The result of sweatshops on wheels
Truck accidents kill just over 100 people a week in the United States, while hundreds more suffer maiming injuries in truck accidents that will change their lives and their families’ lives forever. There are many causes behind the carnage of every truck accident, and those reasons often include truck defects, truck driver fatigue, speeding, drug and alcohol use, reckless driving, and distraction behind the wheel. But while any number of causes may bring about a single truck accident, there is another, larger cause that is the common denominator of the majority of truck accidents. That cause is known as profit.
In the United States, truck drivers can be classified under one of two categories: union or non-union. Union truck drivers undergo recurrent training and testing, drug screening, are paid hourly rather than by the mile, have regular maintenance performed on their trucks, and answer only to their unions, who in turn negotiate rates of pay, conditions of work, and what is expected of the driver with the companies distributing the freight. With these powerful unions looking out for them, there is far less pressure on truck drivers to skirt the laws of the highway. While meeting their deadlines is still important, no less important to a union truck driver is maintaining truck safety and avoiding truck accidents on the road.
Paid by the mile and not by the load or by the hour, non-union truck drivers (also known as owner-operators) have one objective when driving: getting the freight to its destination as quickly as possible, and by whatever means necessary. Often forced to compete against dozens of other owner-operators for every job, and exempt from the benefits of the Federal Fair Labor Standards Act, non-union truck drivers are often hurtling down the highway at less than the minimum wage. An article in the Seattle Press, though published in 1998, provides a first-person account of the many financial obstacles thousands of non-union truck drivers still face today. It goes a long way in explaining why most truck accidents involve non-union truck drivers, and not union truck drivers.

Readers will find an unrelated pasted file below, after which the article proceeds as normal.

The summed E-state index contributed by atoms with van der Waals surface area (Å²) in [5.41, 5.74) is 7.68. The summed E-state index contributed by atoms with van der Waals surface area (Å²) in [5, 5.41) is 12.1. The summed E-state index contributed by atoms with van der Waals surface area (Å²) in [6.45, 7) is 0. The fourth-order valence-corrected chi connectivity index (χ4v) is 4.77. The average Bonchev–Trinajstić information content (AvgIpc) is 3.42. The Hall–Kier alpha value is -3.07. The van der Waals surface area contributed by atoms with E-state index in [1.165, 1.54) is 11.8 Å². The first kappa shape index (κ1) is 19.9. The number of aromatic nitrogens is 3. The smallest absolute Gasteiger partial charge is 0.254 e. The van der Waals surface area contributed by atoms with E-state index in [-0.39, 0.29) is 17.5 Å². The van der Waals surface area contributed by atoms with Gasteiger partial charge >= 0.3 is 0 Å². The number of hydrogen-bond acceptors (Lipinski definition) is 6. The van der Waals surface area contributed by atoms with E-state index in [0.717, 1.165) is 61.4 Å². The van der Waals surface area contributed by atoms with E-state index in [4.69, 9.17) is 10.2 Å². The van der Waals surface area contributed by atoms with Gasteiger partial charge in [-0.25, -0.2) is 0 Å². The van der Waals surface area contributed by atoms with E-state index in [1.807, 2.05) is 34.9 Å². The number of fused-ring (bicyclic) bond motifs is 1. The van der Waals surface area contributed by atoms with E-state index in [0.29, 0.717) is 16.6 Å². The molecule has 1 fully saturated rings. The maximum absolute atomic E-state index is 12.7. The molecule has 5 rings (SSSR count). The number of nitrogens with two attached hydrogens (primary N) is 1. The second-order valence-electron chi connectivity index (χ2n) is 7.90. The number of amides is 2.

Quote from a Seattle independent truck owner-operator:
The last time I figured it out, I was grossing $2,000 a month, but actually earning $2.73 an hour in take home pay," [the truck driver] said. "I had to drive 80 to 100 hours a month, pay insurance, maintenance, taxes, fuel and buy the truck, too. Usually, there's no pay for waiting time, and there can be a lot of that. It used to be the driver would get 80 percent of the fees the freight company charged the shipper. But many companies have gone to a flat rate, and we don't even know what percentage we're getting or how much they're actually charging the shippers."
So why don’t all truck drivers enjoy the security of unions? With the de-regulation of trucking in the early 1990s, companies seeking to reduce their shipping costs quickly moved away from the high fixed rates of the unions, and instead hired independent owner-operators to deliver their freight. The advantage in this relationship, of course, went almost entirely to the employer, removing the delicate balance that the unions once ensured. In these arrangements, the hiring companies always call the shots, and the last thing they are worried about is the competence of the driver, the condition of the truck, or the safety of those in its path. All these companies care about is the money they are saving by pushing the truck driver to the brink of exhaustion and delirium.
It is when truck drivers pass over that brink that innocent people in passenger vehicles are killed or hurt in truck accidents. The truck accident attorneys of MichieHamlett represent victims in the complex litigation that follows most truck accidents. We’ve done it successfully since 1946, bringing justice and financial security to lives that have been physically, emotionally, and irrevocably shattered. If you or a loved one has been through the trauma of a truck accident, contact us today for powerful, winning legal advice that will help you obtain justice for your truck accident injury.